All of the above makes you wonder if Redfearn’s opportunity was long in the making, a chance which Leeds always intended to give him if and when Grayson was sacked.
It is not an exaggeration to say that he was highly regarded at Elland Road, and long before Grayson’s dismissal. That much was shown by Redfearn surviving the cull among United’s academy staff towards the end of 2010.
But this job, in these circumstances, was too much to ask of him, an unfair responsibility for someone who can consider himself blameless for the situation Leeds are in.
His substitution of Ross McCormack in Tuesday’s defeat at Coventry City was a poor decision, but this year has been a catalogue of poor decisions, and few of them his.
The last man who attempted to learn on the job, John Carver, was similarly required to clutch at straws left behind – and to no avail.
There is nothing more essential at Elland Road than strong and dominant leadership.
This is, in some respects, the perfect storm for a caretaker, as it would be now for an incoming manager: a squad bereft of confidence and form, a disillusioned fanbase whose dejection and militancy is understandably growing, and a Championship position which offers nothing in the way of breathing space.
All things considered, play-off qualification demanded a miracle of Redfearn and the man is no Messiah, just an honest, hard-working coach. At the speed with which the Championship is moving, Leeds might require another 28 points to make sixth place their own. The implications of this situation are grave.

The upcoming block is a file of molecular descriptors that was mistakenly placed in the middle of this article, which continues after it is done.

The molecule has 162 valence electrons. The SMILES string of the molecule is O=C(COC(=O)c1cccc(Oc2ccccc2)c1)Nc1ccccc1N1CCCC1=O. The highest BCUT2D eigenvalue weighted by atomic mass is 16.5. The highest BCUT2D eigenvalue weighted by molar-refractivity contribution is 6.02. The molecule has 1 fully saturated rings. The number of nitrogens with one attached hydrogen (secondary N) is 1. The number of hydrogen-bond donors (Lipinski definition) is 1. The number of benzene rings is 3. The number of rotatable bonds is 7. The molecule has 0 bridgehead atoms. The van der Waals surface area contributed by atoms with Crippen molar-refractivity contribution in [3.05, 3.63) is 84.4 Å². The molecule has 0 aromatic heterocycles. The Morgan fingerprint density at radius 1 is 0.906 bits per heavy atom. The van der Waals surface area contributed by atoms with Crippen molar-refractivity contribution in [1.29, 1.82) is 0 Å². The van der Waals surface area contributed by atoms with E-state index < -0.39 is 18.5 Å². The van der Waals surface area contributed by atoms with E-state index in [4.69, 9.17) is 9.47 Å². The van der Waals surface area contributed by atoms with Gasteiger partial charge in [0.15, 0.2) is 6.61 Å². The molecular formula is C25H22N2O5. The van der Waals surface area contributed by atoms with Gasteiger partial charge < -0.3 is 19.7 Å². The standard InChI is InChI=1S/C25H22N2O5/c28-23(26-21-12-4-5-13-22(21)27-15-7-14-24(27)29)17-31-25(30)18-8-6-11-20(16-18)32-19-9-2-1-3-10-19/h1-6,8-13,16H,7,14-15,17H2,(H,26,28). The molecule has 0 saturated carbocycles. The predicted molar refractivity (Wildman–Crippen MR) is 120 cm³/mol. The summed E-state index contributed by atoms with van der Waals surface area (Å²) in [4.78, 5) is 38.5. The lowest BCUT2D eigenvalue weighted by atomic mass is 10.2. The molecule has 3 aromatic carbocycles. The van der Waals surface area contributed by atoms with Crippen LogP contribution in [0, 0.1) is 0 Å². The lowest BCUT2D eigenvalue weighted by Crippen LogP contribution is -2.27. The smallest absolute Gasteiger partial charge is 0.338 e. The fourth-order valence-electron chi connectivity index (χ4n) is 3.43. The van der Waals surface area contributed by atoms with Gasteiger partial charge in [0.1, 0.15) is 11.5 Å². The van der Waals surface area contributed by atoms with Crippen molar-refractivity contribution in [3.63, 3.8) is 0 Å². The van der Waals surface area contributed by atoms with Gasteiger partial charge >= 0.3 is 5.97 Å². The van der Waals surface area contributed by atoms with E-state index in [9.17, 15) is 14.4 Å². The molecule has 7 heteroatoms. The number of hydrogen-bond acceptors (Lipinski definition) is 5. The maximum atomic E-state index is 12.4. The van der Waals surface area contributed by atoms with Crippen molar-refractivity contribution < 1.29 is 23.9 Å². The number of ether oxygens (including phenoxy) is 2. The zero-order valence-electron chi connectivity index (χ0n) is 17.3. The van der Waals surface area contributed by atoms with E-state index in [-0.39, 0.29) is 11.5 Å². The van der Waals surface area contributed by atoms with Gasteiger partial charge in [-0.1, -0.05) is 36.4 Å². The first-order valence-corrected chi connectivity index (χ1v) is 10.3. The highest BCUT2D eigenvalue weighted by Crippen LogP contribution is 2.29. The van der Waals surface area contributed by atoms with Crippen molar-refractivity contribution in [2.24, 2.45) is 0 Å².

For one, Leeds will find profitable attendances hard to come by if March and April are loaded with dead rubbers. They will also have a hard task tempting back the 30 per cent of season tickets who, as of last week, have not renewed.
But the biggest toll of a poor year is most likely to be taken on the squad at Elland Road.
The worst-case scenario is this: Robert Snodgrass asks to leave the club, as a player with his ability and record of service is entitled to do. McCormack and Adam Clayton reach the same contractual position which brought about the sales of Max Gradel and Jonathan Howson. Aidan White is out of contract, with no new deal in sight, and so are four other players.
And the four loanees in United’s squad – Darren O’Dea, Fabian Delph, Andros Townsend and Adam Smith – make their excuses and head for the hills.
Some of those names divide opinion but it has the makings of an exodus or a clearout by default. Gaps to plug will be plentiful and the size of next season’s transfer budget remains to be seen. If the threat of lower crowds and reduced season-ticket renewals is as real as it seems, the wage bill could find itself directly in the firing line.
The hundreds of supporters who marched from Leeds City Square through Holbeck and onto Elland Road last weekend fear the future. They are deeply worried. This is not about Ken Bates, say the Leeds United Supporters Trust, but only Bates can say what happens next.
Sat in Monaco, only he can explain why Leeds are on the drift in a season when, in his words, the club “need to get promoted. Not financially but for the fans’ sake”. Brick by brick, step by step, defeat by defeat, on, on, on. Or something like that.